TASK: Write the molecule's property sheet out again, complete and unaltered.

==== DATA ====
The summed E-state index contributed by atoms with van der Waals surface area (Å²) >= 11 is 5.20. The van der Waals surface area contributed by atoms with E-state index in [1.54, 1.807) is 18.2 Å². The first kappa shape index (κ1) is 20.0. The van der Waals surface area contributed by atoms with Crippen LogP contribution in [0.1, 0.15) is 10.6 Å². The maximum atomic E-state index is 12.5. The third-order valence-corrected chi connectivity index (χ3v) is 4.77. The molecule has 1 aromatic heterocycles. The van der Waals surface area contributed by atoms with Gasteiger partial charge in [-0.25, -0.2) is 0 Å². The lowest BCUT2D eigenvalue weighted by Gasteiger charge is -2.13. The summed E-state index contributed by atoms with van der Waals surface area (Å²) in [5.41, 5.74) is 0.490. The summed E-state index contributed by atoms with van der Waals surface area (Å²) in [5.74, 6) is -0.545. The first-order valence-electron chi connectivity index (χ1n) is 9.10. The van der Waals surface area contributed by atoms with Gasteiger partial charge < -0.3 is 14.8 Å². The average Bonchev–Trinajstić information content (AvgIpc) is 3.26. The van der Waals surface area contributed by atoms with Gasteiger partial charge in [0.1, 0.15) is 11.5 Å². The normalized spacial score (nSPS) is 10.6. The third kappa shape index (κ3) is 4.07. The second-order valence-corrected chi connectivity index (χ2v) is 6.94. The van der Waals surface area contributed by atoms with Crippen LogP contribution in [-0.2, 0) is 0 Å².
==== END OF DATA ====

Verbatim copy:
The summed E-state index contributed by atoms with van der Waals surface area (Å²) >= 11 is 5.20. The van der Waals surface area contributed by atoms with E-state index in [1.54, 1.807) is 18.2 Å². The first kappa shape index (κ1) is 20.0. The van der Waals surface area contributed by atoms with Crippen LogP contribution in [0.1, 0.15) is 10.6 Å². The maximum atomic E-state index is 12.5. The third-order valence-corrected chi connectivity index (χ3v) is 4.77. The molecule has 1 aromatic heterocycles. The van der Waals surface area contributed by atoms with Gasteiger partial charge in [-0.25, -0.2) is 0 Å². The lowest BCUT2D eigenvalue weighted by Gasteiger charge is -2.13. The summed E-state index contributed by atoms with van der Waals surface area (Å²) in [5.41, 5.74) is 0.490. The summed E-state index contributed by atoms with van der Waals surface area (Å²) in [5.74, 6) is -0.545. The first-order valence-electron chi connectivity index (χ1n) is 9.10. The van der Waals surface area contributed by atoms with Gasteiger partial charge < -0.3 is 14.8 Å². The average Bonchev–Trinajstić information content (AvgIpc) is 3.26. The van der Waals surface area contributed by atoms with Gasteiger partial charge in [0.1, 0.15) is 11.5 Å². The normalized spacial score (nSPS) is 10.6. The third kappa shape index (κ3) is 4.07. The second-order valence-corrected chi connectivity index (χ2v) is 6.94. The van der Waals surface area contributed by atoms with Crippen LogP contribution in [-0.2, 0) is 0 Å².